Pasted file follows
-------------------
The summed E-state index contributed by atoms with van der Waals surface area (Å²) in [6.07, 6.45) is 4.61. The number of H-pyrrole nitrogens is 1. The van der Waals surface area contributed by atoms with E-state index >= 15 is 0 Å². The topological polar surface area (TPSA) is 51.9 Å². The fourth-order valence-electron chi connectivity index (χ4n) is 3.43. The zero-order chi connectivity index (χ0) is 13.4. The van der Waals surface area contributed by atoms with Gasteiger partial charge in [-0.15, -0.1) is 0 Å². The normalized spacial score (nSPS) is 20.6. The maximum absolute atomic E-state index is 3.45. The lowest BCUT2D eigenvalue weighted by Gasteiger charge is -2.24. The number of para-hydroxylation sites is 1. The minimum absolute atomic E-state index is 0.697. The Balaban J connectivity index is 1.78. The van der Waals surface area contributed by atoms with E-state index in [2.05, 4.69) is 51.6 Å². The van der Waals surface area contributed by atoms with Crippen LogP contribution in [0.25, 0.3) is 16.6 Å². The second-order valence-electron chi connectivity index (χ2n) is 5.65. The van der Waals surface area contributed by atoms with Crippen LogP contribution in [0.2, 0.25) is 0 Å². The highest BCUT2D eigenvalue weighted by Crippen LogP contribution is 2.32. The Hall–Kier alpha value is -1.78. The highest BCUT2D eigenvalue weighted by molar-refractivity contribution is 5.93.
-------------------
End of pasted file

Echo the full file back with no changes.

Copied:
The summed E-state index contributed by atoms with van der Waals surface area (Å²) in [6.07, 6.45) is 4.61. The number of H-pyrrole nitrogens is 1. The van der Waals surface area contributed by atoms with E-state index >= 15 is 0 Å². The topological polar surface area (TPSA) is 51.9 Å². The fourth-order valence-electron chi connectivity index (χ4n) is 3.43. The zero-order chi connectivity index (χ0) is 13.4. The van der Waals surface area contributed by atoms with Gasteiger partial charge in [-0.15, -0.1) is 0 Å². The normalized spacial score (nSPS) is 20.6. The maximum absolute atomic E-state index is 3.45. The lowest BCUT2D eigenvalue weighted by Gasteiger charge is -2.24. The number of para-hydroxylation sites is 1. The minimum absolute atomic E-state index is 0.697. The Balaban J connectivity index is 1.78. The van der Waals surface area contributed by atoms with E-state index in [2.05, 4.69) is 51.6 Å². The van der Waals surface area contributed by atoms with Crippen LogP contribution in [0.25, 0.3) is 16.6 Å². The second-order valence-electron chi connectivity index (χ2n) is 5.65. The van der Waals surface area contributed by atoms with Crippen LogP contribution in [0.2, 0.25) is 0 Å². The highest BCUT2D eigenvalue weighted by Crippen LogP contribution is 2.32. The Hall–Kier alpha value is -1.78. The highest BCUT2D eigenvalue weighted by molar-refractivity contribution is 5.93.